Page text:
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shooting pain

Common causes of shooting pain

In drug trials to test how effective pain relief is, toothache sufferers are often chosen as guinea pigs. That's because the teeth are full of nerves - and our body uses nerves to detect and send messages to the brain about pain.

Nerve pain is commonly accepted as one of the most excruciating things humans go through - it causes an intense, shooting or stabbing pain that stops you in your tracks.

Now, we literally couldn't live without our nerves; we need them to move, to feel, to digest and to breathe. But not all our nerves detect pain. Some nerves govern only movement - these are called 'motor nerves'. Some work without us having any control over them, governing our breathing and digestion, etc. These are called 'autonomic nerves'.

But others - the sensory nerves - deal mainly with sensation. When you bang your 'funny bone', the pain actually comes from pressure on the ulnar nerve in your arm, which carries sensation from your hands to your brain. We need these sensory nerves to stop us from damaging ourselves (imagine if you didn't notice when you put your hand on a hot stove). But when these nerves get inflamed or damaged, the pain can be intense.

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Shingles is caused by infection with a virus called varicella zoster. Chickenpox is caused by the same virus. After you recover from chickenpox, the virus hangs around in the nerve roots next to your spine. It can lie dormant, causing no symptoms, for many years, before coming to life for no apparent reason and causing a painful, blistering rash over the part of skin supplied by that nerve root, just on one side of your body.

Most people recover completely from shingles. However, sometimes the inflammation in the nerve continues, causing 'neuralgia'. This persistent pain is more common if you catch shingles over the age of 60. Treating shingles with antiviral tablets may reduce the risk - but you need to start treatment as soon as possible after the rash occurs. You'll often get pain in a band around one side for two to three days before the rash appears. Your GP is unlikely to be able to make the diagnosis until you have a rash, but you might be able to book an appointment for a couple of days later, which you can cancel if the pain goes without any evidence of a rash.

Patient picks for Other signs and symptoms

Trigeminal neuralgia

This nerve pain affects the pain over the part of your face supplied by the trigeminal nerve. It can come on suddenly, and the pain can be brought on by chewing, touch or even wind blowing on your face. It's usually caused by a blood vessel pressing on the nerve as it emerges from the brain at the base of your skull. We don't know why this happens to some people and not others, but treatment is based on your symptoms, not the cause.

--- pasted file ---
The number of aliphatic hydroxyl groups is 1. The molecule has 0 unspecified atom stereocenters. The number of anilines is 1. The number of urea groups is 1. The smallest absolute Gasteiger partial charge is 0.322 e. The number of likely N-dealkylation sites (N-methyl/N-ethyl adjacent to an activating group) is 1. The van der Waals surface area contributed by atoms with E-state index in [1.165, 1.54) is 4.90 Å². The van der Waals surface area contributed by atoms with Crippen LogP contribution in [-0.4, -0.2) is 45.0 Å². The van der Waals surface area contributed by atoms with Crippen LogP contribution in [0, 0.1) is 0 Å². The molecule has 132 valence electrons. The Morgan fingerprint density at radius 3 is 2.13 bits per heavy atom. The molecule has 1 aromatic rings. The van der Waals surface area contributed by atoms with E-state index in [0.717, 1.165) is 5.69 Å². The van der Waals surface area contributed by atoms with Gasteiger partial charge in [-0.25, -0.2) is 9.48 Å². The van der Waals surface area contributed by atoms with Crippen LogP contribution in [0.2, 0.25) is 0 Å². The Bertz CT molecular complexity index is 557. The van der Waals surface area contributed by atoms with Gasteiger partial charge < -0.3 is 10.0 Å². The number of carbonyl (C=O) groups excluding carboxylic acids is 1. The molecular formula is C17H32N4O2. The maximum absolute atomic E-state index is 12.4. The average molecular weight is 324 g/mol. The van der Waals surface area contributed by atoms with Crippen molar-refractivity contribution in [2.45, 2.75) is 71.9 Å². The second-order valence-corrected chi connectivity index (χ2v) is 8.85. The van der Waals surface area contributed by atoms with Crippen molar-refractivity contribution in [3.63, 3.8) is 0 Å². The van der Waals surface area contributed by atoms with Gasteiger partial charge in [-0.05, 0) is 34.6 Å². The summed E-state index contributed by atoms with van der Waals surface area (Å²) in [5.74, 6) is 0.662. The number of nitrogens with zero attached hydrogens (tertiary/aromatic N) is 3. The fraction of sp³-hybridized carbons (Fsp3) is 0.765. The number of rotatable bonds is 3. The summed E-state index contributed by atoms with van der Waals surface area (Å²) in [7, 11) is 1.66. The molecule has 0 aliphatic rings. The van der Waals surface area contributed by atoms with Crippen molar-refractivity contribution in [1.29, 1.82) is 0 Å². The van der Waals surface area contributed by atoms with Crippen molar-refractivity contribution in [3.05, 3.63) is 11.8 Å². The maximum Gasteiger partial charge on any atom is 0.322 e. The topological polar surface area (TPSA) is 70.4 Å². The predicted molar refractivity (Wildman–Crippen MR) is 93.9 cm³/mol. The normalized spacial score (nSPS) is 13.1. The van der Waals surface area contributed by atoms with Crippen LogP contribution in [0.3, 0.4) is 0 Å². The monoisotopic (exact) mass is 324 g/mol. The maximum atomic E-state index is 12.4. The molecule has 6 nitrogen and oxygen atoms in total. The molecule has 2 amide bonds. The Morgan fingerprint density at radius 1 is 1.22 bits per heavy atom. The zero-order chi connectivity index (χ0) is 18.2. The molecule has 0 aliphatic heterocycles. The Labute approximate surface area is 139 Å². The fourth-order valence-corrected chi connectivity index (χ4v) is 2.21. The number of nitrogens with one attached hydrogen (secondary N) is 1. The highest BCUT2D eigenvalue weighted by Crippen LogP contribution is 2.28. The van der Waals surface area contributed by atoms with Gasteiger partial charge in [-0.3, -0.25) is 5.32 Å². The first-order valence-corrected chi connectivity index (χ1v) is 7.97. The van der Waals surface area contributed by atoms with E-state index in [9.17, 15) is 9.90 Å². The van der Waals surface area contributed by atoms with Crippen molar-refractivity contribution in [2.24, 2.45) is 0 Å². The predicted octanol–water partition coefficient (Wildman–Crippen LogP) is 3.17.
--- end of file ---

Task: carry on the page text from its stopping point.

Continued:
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Proctalgia fugax - literally a pain in the bottom

The translation of this long medical term is pain (-algia) in the bottom (proct-) that's fleeting (fugax). It may affect one in six people. Caused by sudden spasm in the muscles around the bottom, it gives rise to really nasty shooting pain in the bottom that lasts from seconds to minutes.

Because the pain is very short-lived and tends to come in bouts just a few times a year, most people don't feel they need treatment. But it's definitely worth getting checked out, because very occasionally more serious problems like cancer around the bottom can cause similar symptoms (simple examination and blood test can usually rule this out). In severe cases, medicines can help.

Back pain

Back pain is one of the most common kinds of pain - and by golly, it can hurt! About four in five people get back pain at some point in their lives, and it can strike at any age - in fact, it's one of the most common causes of working people going off sick in the UK.

All the main nerves supplying the body are carried in the spinal cord inside your spine. Very severe pain that goes down to your leg, or causes weakness/numbness/tingling in your leg, may be due to the nerve root being squashed or irritated.

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Nerve pain treatments

Simple painkillers often don't work well for nerve pain. But these days there are lots of medicines which damp down the responses of your nerves, easing the pain. Many of these medicines were originally invented to treat other diseases of the nervous system - for instance, many epilepsy medicines and antidepressant tablets have been found to be effective for nerve pain.

These tablets can cause side effects like drowsiness. If they don't work, or if you can't tolerate the side effects, other treatments like local anaesthetic injections into the nerves may offer relief.

With thanks to 'My Weekly' magazine where this article was originally published.

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The information on this page is peer reviewed by qualified clinicians.

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